Biogeochemistry and community composition of iron- and sulfur-precipitating microbial mats at the Chefren mud volcano (Nile Deep Sea fan, Eastern Mediterranean)
|Author(s)||Omoregie E1, 2, Mastalerz V3, De Lange G3, Straub K4, Kappler A4, Roy H1, Stadnitskaia A5, Foucher Jean-Paul6, Boetius A1, 2, 7|
|Affiliation(s)||1 : Max Planck Inst Marine Micorbiol, Bremen, Germany.
2 : Jacobs Univ, Bremen, Germany.
3 : Univ Utrecht, Dept Earth Sci, Utrecht, Netherlands.
4 : Univ Tubingen, Ctr Appl Geosci, Tubingen, Germany.
5 : Royal Netherlands Inst Sea Res, Texel, Netherlands.
6 : IFREMER, Ctr Brest, Dept Marine Geosci, Plouzane, France.
7 : Alfred Wegener Inst Polar & Marine Res, D-2850 Bremerhaven, Germany.
|Source||Applied and environmental microbiology (0099-2240) (American society for microbiology), 2008-05 , Vol. 74 , N. 10 , P. 3198-3215|
|WOS© Times Cited||98|
|Keyword(s)||gulf of mexico, sulfate reducing bacteria, egyptian continental margin, northeast pacific ocean, ribosomal rna sequences, in situ hybridization, anaerobic oxidation, marine sediments, gas hydrate, oxiding bacteria|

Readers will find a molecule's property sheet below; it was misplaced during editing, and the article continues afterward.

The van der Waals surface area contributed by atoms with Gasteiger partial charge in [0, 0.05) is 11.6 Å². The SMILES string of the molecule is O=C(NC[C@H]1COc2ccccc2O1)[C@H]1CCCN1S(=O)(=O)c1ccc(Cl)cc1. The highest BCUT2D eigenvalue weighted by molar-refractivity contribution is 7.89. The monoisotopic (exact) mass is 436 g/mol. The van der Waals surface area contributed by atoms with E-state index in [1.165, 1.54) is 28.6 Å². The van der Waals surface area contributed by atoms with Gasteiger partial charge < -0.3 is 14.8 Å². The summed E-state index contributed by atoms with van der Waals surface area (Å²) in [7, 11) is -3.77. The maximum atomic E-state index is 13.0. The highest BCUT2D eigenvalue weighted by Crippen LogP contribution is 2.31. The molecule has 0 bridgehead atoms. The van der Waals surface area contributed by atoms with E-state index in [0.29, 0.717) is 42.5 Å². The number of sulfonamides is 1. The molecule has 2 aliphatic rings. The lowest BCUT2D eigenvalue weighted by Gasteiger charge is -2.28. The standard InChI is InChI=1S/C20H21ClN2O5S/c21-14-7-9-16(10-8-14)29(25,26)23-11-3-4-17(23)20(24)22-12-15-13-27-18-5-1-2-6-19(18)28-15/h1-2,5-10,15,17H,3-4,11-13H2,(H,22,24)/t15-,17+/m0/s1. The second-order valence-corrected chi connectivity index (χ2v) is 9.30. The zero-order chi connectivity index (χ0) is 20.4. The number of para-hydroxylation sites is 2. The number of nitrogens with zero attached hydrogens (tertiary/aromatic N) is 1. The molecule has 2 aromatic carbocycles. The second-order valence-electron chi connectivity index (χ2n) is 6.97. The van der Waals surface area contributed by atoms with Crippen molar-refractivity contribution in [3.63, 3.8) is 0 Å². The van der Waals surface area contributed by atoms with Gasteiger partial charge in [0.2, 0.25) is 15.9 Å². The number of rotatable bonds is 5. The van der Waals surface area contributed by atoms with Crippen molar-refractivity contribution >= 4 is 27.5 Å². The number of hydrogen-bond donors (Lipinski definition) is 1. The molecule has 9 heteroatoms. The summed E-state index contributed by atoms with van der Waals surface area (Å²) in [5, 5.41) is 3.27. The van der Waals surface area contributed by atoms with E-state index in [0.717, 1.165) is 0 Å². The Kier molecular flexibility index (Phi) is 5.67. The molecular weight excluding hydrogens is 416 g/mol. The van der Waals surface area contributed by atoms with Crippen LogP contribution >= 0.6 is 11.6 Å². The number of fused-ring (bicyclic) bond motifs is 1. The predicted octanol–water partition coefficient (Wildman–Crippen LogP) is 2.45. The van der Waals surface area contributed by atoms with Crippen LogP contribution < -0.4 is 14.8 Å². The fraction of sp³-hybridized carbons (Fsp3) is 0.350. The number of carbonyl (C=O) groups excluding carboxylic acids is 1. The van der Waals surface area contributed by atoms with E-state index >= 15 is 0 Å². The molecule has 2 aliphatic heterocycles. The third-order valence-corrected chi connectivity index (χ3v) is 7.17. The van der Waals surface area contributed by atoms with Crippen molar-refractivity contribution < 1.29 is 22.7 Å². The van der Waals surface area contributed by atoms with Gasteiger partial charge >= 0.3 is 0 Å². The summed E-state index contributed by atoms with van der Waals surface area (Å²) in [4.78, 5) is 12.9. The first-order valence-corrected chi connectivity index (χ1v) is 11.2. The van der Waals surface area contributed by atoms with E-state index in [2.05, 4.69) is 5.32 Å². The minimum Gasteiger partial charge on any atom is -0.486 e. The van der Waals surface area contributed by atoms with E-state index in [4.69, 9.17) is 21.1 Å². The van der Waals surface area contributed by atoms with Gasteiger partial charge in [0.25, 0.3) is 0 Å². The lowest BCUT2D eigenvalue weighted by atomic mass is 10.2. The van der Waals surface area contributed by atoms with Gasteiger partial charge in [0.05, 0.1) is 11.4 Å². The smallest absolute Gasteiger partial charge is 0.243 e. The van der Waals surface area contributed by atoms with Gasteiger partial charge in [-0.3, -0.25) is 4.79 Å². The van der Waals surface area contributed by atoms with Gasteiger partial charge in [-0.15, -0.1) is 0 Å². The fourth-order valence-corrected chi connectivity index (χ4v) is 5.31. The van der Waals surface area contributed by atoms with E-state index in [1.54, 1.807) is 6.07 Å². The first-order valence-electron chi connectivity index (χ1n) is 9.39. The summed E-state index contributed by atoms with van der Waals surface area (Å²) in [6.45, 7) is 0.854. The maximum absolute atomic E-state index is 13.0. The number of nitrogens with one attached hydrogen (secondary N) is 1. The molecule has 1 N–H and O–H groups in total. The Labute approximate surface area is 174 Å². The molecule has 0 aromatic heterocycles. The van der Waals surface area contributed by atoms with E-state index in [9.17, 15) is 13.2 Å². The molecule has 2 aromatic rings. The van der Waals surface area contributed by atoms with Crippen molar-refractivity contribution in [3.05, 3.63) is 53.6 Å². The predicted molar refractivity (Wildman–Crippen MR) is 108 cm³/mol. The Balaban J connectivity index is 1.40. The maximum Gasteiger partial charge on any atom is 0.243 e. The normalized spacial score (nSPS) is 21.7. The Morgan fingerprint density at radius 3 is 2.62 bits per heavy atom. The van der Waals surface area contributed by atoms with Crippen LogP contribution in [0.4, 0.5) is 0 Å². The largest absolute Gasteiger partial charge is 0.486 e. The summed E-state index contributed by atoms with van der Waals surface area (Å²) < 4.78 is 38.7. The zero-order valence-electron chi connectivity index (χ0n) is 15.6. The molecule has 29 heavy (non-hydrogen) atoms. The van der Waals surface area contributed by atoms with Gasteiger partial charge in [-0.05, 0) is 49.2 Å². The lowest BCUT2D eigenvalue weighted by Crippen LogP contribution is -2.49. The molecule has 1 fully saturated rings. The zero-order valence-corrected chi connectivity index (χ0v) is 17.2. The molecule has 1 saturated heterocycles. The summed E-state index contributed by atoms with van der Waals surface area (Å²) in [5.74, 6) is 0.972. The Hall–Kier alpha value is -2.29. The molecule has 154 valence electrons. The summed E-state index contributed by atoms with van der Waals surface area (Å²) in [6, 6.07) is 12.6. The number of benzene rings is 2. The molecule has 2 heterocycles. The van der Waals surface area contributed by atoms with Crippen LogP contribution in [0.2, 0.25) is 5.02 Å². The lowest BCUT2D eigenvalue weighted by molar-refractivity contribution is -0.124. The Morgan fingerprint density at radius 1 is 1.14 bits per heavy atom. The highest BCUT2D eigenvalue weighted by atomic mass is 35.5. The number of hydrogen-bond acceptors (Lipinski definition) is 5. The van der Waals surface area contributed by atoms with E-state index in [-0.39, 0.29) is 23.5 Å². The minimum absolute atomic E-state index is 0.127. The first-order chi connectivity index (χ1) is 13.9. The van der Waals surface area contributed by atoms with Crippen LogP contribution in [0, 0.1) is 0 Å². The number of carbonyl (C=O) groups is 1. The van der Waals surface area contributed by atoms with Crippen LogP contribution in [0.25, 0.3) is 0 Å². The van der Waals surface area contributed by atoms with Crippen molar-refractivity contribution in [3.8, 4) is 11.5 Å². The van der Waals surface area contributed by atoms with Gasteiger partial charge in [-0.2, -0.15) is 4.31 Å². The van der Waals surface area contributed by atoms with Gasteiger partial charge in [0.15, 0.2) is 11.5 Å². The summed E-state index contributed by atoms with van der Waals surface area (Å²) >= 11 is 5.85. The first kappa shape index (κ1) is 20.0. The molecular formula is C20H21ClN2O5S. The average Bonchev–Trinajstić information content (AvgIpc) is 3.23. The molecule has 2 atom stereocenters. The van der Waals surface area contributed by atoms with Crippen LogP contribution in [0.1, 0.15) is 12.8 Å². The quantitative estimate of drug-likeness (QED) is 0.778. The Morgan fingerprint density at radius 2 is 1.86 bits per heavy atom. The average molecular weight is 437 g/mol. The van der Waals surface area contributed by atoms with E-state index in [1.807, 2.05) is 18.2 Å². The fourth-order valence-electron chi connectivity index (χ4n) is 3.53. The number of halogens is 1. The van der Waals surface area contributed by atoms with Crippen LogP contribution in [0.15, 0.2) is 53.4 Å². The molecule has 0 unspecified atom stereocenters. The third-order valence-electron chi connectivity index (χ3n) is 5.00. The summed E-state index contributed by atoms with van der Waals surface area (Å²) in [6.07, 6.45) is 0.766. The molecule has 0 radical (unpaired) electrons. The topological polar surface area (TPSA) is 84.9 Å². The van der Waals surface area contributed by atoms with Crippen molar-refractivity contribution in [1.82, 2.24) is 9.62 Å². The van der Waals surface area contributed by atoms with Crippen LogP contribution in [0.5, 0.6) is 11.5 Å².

|Abstract||In this study we determined the composition and biogeochemistry of novel, brightly colored, white and orange microbial mats at the surface of a brine seep at the outer rim of the Chefren mud volcano. These mats were interspersed with one another, but their underlying sediment biogeochemistries differed considerably. Microscopy revealed that the white mats were granules composed of elemental S filaments, similar to those produced by the sulfide-oxidizing epsilonproteobacterium "Candidatus Arcobacter sulfidicus." Fluorescence in situ hybridization indicated that microorganisms targeted by a "Ca. Arcobacter sulfidicus"-specific oligonucleotide probe constituted up to 24% of the total the cells within these mats. Several 16S rRNA gene sequences from organisms closely related to "Ca. Arcobacter suifidicus" were identified. In contrast, the orange mat consisted mostly of bright orange flakes composed of empty Fe(III) (hydr)oxide-coated microbial sheaths, similar to those produced by the neutrophilic Fe(II)-oxidizing betaproteobacterium Leptothrix ochracea. None of the 16S rRNA gene sequences obtained from these samples were closely related to sequences of known neutrophilic aerobic Fe (II)-oxidizing bacteria. The sediments below both types of mats showed relatively high sulfate reduction rates (300 nmol center dot cm(-3) center dot day(-1)) partially fueled by the anaerobic oxidation of methane (10 to 20 nmol center dot cm(-3) center dot day(-1)). Free sulfide produced below the white mat was depleted by sulfide oxidation within the mat itself. Below the orange mat free Fe(II) reached the surface layer and was depleted in part by microbial Fe(II) oxidation. Both mats and the sediments underneath them hosted very diverse microbial communities and contained mineral precipitates, most likely due to differences in fluid flow patterns.|